by Sanjana Hattotuwa
With documentaries like ‘The Great Hack’ we are deeply fearful – and rightfully so – of how our data can be used, abused and weaponised. Over the past three years, significant political developments on both sides of the Atlantic have fuelled a global debate around the role, reach and relevance of social media in our daily lives including every imaginable aspect of our economic, political, social, media and even cultural interactions.
While this anxiety is generally grounded in mature studies of cause and effects, many extrapolate lessons for Sri Lanka that aren’t entirely valid and even downright dangerous. While documentaries on Netflix serve to highlight critical issues, they are terrible at guiding policymaking that responds to a class of problems academics called ‘wicked’.
A ‘wicked problem’ is one that has no easy resolution and where the very act of intervening or even observing changes the nature of the problem, very often to an even greater level of complexity. So in sum, while there are definitely problems around the use and abuse of social media as it is popularly referred to, could there also be benefits to hold those in power accountable, despite their best efforts at resisting this, and interrogate, for example, the behaviour of candidates and political parties in an election campaign?
If in a country like Sri Lanka, which doesn’t have legal frameworks in place for the sunlight of accountability or scrutiny around campaign finance and spending, can dynamics and data determined on social media, once harvested and analysed, give clear pointers around how online propaganda have impacted voter behaviour and election outcomes?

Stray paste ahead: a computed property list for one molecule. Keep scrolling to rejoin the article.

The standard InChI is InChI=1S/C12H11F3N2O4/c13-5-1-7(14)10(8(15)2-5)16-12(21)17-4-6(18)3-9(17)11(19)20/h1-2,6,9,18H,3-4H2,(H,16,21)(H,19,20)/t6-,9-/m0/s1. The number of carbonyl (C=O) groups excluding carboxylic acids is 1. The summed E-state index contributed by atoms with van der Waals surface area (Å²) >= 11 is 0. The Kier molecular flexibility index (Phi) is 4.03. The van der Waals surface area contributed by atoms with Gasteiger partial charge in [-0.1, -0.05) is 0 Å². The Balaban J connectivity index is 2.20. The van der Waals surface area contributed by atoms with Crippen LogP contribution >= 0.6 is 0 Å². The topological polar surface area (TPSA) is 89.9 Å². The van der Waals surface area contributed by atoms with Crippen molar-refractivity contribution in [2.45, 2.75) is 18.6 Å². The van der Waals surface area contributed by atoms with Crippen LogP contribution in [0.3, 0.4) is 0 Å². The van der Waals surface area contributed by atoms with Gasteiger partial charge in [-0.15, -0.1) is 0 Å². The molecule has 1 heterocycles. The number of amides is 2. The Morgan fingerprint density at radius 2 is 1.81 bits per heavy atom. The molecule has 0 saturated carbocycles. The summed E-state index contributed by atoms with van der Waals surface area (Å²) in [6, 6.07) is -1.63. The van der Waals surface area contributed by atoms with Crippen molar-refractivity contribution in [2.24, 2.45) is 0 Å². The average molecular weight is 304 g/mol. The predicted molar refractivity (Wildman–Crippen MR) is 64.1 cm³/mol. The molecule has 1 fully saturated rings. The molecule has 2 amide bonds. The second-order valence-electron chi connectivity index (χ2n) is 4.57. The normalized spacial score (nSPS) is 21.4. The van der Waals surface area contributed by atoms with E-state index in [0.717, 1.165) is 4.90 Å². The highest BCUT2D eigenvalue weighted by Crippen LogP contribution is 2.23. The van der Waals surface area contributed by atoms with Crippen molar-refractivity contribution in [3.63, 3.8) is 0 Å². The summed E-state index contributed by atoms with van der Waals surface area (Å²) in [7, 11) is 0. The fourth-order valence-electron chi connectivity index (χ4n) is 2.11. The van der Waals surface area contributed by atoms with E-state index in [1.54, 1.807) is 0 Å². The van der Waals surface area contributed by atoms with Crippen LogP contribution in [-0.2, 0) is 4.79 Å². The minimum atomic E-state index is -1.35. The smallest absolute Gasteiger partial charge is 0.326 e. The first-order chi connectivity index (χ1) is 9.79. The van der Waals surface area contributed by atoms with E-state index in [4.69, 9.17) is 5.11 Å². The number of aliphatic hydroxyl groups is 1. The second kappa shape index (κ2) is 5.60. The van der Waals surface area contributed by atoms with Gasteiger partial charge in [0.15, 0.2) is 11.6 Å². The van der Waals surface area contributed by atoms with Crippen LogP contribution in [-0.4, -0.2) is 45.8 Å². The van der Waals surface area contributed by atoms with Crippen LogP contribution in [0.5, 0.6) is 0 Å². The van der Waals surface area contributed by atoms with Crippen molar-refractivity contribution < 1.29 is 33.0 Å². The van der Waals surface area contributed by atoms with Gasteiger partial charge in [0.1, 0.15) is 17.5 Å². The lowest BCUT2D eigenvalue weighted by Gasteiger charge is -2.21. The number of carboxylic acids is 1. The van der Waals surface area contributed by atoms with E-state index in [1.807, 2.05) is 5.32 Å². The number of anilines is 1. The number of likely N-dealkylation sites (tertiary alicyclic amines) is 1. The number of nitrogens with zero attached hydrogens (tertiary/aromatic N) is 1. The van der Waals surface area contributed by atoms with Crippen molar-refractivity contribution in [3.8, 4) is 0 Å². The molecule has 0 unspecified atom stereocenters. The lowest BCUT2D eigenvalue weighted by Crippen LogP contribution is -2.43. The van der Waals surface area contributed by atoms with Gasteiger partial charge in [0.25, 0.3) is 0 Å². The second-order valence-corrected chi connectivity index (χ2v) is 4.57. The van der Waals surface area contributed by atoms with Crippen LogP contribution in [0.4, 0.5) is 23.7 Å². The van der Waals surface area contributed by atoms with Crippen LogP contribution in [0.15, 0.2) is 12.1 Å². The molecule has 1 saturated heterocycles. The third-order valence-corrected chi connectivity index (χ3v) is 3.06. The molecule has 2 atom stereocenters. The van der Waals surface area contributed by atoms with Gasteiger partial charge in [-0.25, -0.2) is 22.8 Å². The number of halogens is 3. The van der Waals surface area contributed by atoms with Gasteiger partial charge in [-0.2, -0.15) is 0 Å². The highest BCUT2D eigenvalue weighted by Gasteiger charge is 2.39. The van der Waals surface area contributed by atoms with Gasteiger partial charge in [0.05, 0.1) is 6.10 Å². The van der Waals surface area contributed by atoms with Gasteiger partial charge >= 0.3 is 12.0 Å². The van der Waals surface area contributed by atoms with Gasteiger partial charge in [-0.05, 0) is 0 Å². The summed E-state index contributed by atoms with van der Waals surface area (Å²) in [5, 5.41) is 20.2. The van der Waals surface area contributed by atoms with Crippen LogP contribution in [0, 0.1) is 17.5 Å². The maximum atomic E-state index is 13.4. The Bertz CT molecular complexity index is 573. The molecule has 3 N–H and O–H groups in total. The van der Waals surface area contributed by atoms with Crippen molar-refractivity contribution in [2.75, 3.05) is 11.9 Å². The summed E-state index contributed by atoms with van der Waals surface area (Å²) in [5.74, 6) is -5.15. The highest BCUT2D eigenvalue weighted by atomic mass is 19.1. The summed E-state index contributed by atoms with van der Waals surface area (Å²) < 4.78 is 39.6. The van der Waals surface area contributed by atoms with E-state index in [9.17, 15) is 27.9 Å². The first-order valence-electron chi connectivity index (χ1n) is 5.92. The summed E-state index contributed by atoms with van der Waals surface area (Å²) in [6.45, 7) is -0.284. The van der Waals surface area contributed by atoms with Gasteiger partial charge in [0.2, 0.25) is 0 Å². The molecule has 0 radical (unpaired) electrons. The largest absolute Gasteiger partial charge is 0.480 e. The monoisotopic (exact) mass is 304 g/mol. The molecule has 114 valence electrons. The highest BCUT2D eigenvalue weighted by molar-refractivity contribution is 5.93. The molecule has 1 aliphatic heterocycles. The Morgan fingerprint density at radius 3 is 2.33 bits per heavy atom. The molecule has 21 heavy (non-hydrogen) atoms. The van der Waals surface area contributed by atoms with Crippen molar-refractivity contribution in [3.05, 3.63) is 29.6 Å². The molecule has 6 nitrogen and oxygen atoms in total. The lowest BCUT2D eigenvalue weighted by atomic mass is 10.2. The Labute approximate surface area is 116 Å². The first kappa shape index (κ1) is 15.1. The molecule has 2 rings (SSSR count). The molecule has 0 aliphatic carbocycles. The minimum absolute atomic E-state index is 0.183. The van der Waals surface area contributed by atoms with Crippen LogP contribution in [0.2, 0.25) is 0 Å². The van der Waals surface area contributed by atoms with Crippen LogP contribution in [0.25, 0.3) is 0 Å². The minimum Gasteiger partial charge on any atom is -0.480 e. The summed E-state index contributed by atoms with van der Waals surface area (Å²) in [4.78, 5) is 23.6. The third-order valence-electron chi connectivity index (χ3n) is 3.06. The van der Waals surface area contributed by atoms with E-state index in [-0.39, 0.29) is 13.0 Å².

And in Sri Lanka, what constitutes ‘social media’?
And where is politics online?
Does it lie in domains openly affiliated to or controlled by politicians and political parties?
Or has it migrated to gossip, meme and other online spaces that are more generally defined through religious or nationalist fervour, with no overt connection to a partisan agenda or candidate?
And when we talk of social media, do we embrace new apps like TikTok, or instant messaging? I
f we don’t know, and know not how to even frame key questions, how can we expect policymakers to protect citizens from a degree of electoral manipulation they may not even realise exists?
This is the landscape I live in, travel around and study, every day. And over the next weeks, as I have in the past, the attempt through this column will be to share more widely data that can inspire questions and conversations that are anchored to data and evidence. Arguably, intellectual debate on the thrust and timbre of politics is a luxury in any electoral process, where spectacle and emotion hold sway.